Grimsby Town's greatest ever right back

Cod Almighty | Article

by Rob McIlveen

23 March 2015

You have watched Town since the mid-80s, you are compiling your Great GY XI and you are stuck for a right back. Maybe John McDermott squashed your hamster. Let Rob help you out of your dilemma.

Please don't get me wrong. I am an admirer of Sir John of McDermott. He is indeed one of the finest players in Town's history to pull on a black and white striped shirt. He is indeed one of the human race's nicest people. But there is one thing he is not, and that is Grimsby Town's best ever right back. Indeed, Sir John does not even make my top two!

Yes, I have him above Brian Laws, but then I have myself above Brian Laws. I have him above Dave Moore. Ditto. But in my 50 years of watching Town, McDermott falls just behind the no-nonsense number two shirt-wearing John Stone, star of Town's 1979-80 championship-winning team. He is light years behind Grimsby Town's greatest ever right back, Lord Dave Worthington.

Dave WorthingtonStatistically speaking, of course, no other player in Town's history can hold a candle to McDermott. Likewise, statistically speaking, Bob Marley's Legend is the album that has spent the longest time ever on the charts. But that doesn't make it the best ever album, does it? It's certainly not in my collection, for the same reason McDermott's not in my team.

A squillion games is an achievement, but it's what you do in those games that's important, and that's what puts Dave Worthington ahead of McDermott as right back, and almost everyone else (Bob Cumming is an exception) as a Town player.

In my view, it's also about character. Now, that's not to say that McDermott does not have character. I'm sure he does. But Dave Worthington had real character. Having a perma-tan doesn't make you a great footballer, I agree, but when Worthington stepped onto Blundell Park looking like he'd just spent a week in Majorca, you could tell that he was the business. And when he flicked the ball up, trapped it between his shoulder blades, and then rolled it down his right arm, you could tell that this guy wasn't going to let some nippy little left-winger get the better of him. And he never did.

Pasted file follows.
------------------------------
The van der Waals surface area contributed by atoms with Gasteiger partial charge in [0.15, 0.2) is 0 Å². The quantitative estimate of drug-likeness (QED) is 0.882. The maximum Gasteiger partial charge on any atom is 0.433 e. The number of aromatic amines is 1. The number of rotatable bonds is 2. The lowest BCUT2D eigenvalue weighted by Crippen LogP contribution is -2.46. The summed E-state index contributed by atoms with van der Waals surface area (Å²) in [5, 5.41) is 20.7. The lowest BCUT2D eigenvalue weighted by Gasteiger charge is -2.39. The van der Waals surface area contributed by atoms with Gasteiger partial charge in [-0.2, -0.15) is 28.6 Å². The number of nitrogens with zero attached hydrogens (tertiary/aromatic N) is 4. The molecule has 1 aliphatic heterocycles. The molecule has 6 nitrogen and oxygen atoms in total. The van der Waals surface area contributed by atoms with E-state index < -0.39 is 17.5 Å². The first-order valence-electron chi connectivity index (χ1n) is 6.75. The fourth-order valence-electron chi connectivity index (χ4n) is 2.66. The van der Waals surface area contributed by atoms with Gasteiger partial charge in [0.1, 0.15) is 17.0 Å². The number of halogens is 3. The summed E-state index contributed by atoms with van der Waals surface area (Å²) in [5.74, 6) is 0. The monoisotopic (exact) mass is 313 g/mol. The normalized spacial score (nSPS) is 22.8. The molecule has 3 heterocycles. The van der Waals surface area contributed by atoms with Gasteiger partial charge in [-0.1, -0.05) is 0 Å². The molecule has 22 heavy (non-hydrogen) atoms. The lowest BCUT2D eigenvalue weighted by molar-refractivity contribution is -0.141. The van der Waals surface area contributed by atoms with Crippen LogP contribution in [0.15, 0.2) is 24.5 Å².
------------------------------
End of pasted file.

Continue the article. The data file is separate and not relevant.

Worthington was one of three footballing brothers, one of whom (Frank) scored the greatest goal ever in the history of football. In his first season with Town, Worthington showed a versatility McDermott can only have dreamt of. In the days when shirt numbers meant something, Worthington spent 1966-67 wearing the number seven, eight and nine shirts, and scored seven goals, before finishing the season wearing the number two shirt.

McDermott was a very good full back, but Worthington could also play centre forward equally wellThe following year, he played 50 games, mostly wearing the number two shirt, but occasionally in the number four, seven, eight and nine. In a season that saw Town relegated to the old fourth division, Worthington was the best player we had.

In the re-election season of 1968-69, he added the number ten shirt to his repertoire. Again, he was the best player we had. What I see in McDermott is a very good full back, but not a player who could have filled the centre-forward position and played equally well.

Worthington took over the Town captaincy for the start of the 1970-71 season. An inspirational leader, he played in every game, despite occasions when he was clearly carrying an injury. His finest season came in 1971-72, when he captained Town to the old fourth division championship, again playing in every game. Dave continued the captaincy for the 1972-73 season when Town were serious promotion contenders.

He left in 1973, having played a total of 327 games in seven seasons. He also scored 19 goals in that time, more goals than McDermott managed in twice the number of games. As a Blundell Park regular during Dave Worthington's time at Grimsby, I never saw him have a bad game, but I did see him have a hell of a lot of good games.

So there you have it, an argument of sorts against John McDermott's inclusion in Town's greatest ever side. If we could somehow actually watch our best eleven play and Dave Worthington got injured, I'd certainly bring John McDermott on as a substitute. But only if John Stone wasn't fit…

To leap to the defence of John McDermott (or Dave Moore, or even Brian Laws), send us feedback. To vote in the Great GY XI poll, email naming your team and a manager (all of whom must have been involved with Town between 1971 and 2002), no later than 1 April 2015.